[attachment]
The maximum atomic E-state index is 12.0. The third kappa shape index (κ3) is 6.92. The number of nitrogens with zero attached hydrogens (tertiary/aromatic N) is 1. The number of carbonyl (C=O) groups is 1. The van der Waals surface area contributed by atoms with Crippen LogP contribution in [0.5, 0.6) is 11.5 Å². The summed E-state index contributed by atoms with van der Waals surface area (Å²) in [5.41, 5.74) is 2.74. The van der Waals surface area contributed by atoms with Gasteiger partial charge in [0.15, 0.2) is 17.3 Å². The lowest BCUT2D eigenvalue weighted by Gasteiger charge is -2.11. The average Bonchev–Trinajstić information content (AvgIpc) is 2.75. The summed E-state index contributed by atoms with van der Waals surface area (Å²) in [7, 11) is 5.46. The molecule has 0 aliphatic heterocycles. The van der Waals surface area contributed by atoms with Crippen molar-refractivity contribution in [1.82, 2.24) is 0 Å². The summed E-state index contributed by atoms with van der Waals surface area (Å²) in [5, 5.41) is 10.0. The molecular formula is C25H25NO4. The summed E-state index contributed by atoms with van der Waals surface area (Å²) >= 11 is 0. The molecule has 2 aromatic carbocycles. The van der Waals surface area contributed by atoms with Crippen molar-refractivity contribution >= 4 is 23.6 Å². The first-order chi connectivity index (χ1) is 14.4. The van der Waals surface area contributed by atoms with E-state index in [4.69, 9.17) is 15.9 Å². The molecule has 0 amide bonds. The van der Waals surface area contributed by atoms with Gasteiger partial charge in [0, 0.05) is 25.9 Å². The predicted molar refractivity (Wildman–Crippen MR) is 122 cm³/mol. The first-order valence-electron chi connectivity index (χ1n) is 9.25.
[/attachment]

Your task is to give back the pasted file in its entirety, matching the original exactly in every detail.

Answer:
The maximum atomic E-state index is 12.0. The third kappa shape index (κ3) is 6.92. The number of nitrogens with zero attached hydrogens (tertiary/aromatic N) is 1. The number of carbonyl (C=O) groups is 1. The van der Waals surface area contributed by atoms with Crippen LogP contribution in [0.5, 0.6) is 11.5 Å². The summed E-state index contributed by atoms with van der Waals surface area (Å²) in [5.41, 5.74) is 2.74. The van der Waals surface area contributed by atoms with Gasteiger partial charge in [0.15, 0.2) is 17.3 Å². The lowest BCUT2D eigenvalue weighted by Gasteiger charge is -2.11. The average Bonchev–Trinajstić information content (AvgIpc) is 2.75. The summed E-state index contributed by atoms with van der Waals surface area (Å²) in [7, 11) is 5.46. The molecule has 0 aliphatic heterocycles. The van der Waals surface area contributed by atoms with Crippen molar-refractivity contribution in [1.82, 2.24) is 0 Å². The summed E-state index contributed by atoms with van der Waals surface area (Å²) in [5, 5.41) is 10.0. The molecular formula is C25H25NO4. The summed E-state index contributed by atoms with van der Waals surface area (Å²) >= 11 is 0. The molecule has 2 aromatic carbocycles. The van der Waals surface area contributed by atoms with Crippen molar-refractivity contribution >= 4 is 23.6 Å². The first-order chi connectivity index (χ1) is 14.4. The van der Waals surface area contributed by atoms with E-state index in [4.69, 9.17) is 15.9 Å². The molecule has 0 amide bonds. The van der Waals surface area contributed by atoms with Gasteiger partial charge in [0, 0.05) is 25.9 Å². The predicted molar refractivity (Wildman–Crippen MR) is 122 cm³/mol. The first-order valence-electron chi connectivity index (χ1n) is 9.25.